Wednesday, July 18, 2012
TO ROME WITH LOVE: Woody Allen's Euro-Odyssey Continues
TO ROME WITH LOVE Review:
- Even if I don't love all of his work, I'll always be interested to see a new Woody Allen film. Woody's movies are so distinctly ... Woody ... that it's fun to just get inside the guy's head for a little bit and see what's on his mind these days. His movies, to me, are always fascinating to watch even when they don't 100% click - because there, on-screen, you're seeing the gears of his brain turning, seeing him work out his ever-expanding neuroses for all to see. Now, I tend to think that the chasm between the "great" Woody Allen films and the "dud" Woody Allen films is not necessarilly that great. It's why I tend to be surprised when, by turns, critics and fans hail something like Midnight in Paris as a crowning achievement, while writing off something like Anything Else as a bomb. Most of Woody's films have their moments. Most have some pointed observations, some interesting philisophical themes. But most also have implausibilities, anachronisms, awkwardness - characters that seem to exist only in a weird Woodyland where people on the street stop and discuss poetry and philosophy in casual conversation. Especially as Woody's gotten older, there's increasingly a huge disconnect between his percieved worldview and how things actually are. He usually writes characters and stories that are supposed to be grounded in reality (unlike, say, a Wes Anderson who is clearly writing from a left-of-center perspective). But again, Woody's reality sometimes feels like that of a guy who needs to get out more and live in the actual real world. And yet ... like I said, there's something to be said for a guy who is this singular of a voice. Sometimes, it's nice to imagine living in Woody's world, where nerds win the hearts of brilliant beauties, where knowledge of literature and the arts is used as romantic currency, where everyone is is smart, worldly, and well-off enough to spend their time dealing with the existential rather than the real.
Which brings me to TO ROME WITH LOVE. In many ways, I enjoyed it about as much as Midnight In Paris. For one thing, the setting is spectacular - if nothing else, the film serves as a great little travelogue. Allen still has a great eye for location, and he has an uncanny ability to film a given city and make it look both authentic and exotic and otherworldly. Allen's also got a talent for capturing the personalities of his cast members, and the cast of this film is truly top-notch. Alec Baldwin, Jesse Eisenberg, Greta Gerwig, Ellen Page, Penelope Cruz, Roberto Benigni, Alison Pill, Judy Davis, and Fabio Armiliato (a real-life opera singer who's hilarious playing one here) - all are great in the film. Even Woody himself gets in on the action, playing Alison Pill's father in a very amusing role - his first on-camera part in several years.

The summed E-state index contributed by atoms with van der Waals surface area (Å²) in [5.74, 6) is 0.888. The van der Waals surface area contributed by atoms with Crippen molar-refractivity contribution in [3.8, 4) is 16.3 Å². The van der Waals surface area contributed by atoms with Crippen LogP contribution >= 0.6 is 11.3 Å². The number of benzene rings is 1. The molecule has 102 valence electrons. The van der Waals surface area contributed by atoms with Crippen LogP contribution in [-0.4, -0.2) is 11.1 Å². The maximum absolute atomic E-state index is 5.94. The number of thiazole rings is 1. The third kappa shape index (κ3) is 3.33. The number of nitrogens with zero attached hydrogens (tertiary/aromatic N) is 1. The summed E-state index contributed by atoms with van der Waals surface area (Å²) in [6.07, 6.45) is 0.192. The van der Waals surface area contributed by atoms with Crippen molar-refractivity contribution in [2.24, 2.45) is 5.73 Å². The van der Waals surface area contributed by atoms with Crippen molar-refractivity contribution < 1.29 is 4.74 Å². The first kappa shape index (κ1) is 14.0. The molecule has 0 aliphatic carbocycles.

The film's story is actually four stories. Four interweaving but wholly separate stories that each tell a comedic tale set in Rome. In one story, Eisenberg plays an architecture student studying in Rome and living with his girlfriend, played by Gerwig. Her friend - a lovable but clearly crazy aspiring actress (Page) comes to visit for a few weeks, and immediately, Eisenberg is tempted by her freewheeling ways. The twist/joke here is that, one day, Eisenberg runs into an older, well-known architect played by Baldwin. the two strike up a conversation and become friendly, and Baldwin begins following his young apprentice around, giving him advice and providing a running commentary on the younger man's romantic dillemnas. Is Baldwin actually an older version of Eisenberg, magically transported back to the past to lend a hand to his younger self at a moment when he's about to - potentially - make a life-changing mistake? The movie plays coy, but it's the kind of magical-realism-infused device that Woody loves. In the second story, an ordinary man in Rome (Benigni) wakes up one day to find - suddenly and inexplicably - that he is the most famous man in Rome. He's a star, a tabloid sensation, a celebrity. But why? This, also, is Woody having fun with magical-realism. In the third bit, a young couple travels to Rome together - while happy on the surface, each longs for something a bit more adventurous from life. When they separate for the day, each finds temptation - the guy from a gorgeous prostitute (Cruz) who mistakes him for her client, the gal from a famous actor who takes a liking to her. In the final story, Woody and his wife (Davis) travel to Rome to visit their daighter and her new fiance. When they meet the fiance's family, Woody has a "eureka!" moment when he hears his in-law-to-be singing in the shower (Armiliato). It so happens that Woody's character is a retired opera director, and he sees this man - who's never sang professionally - as his ticket back to the bigtime. Only problem is, the dude can only sing well while in the shower. And so, yeah, shenanigans ensue from there.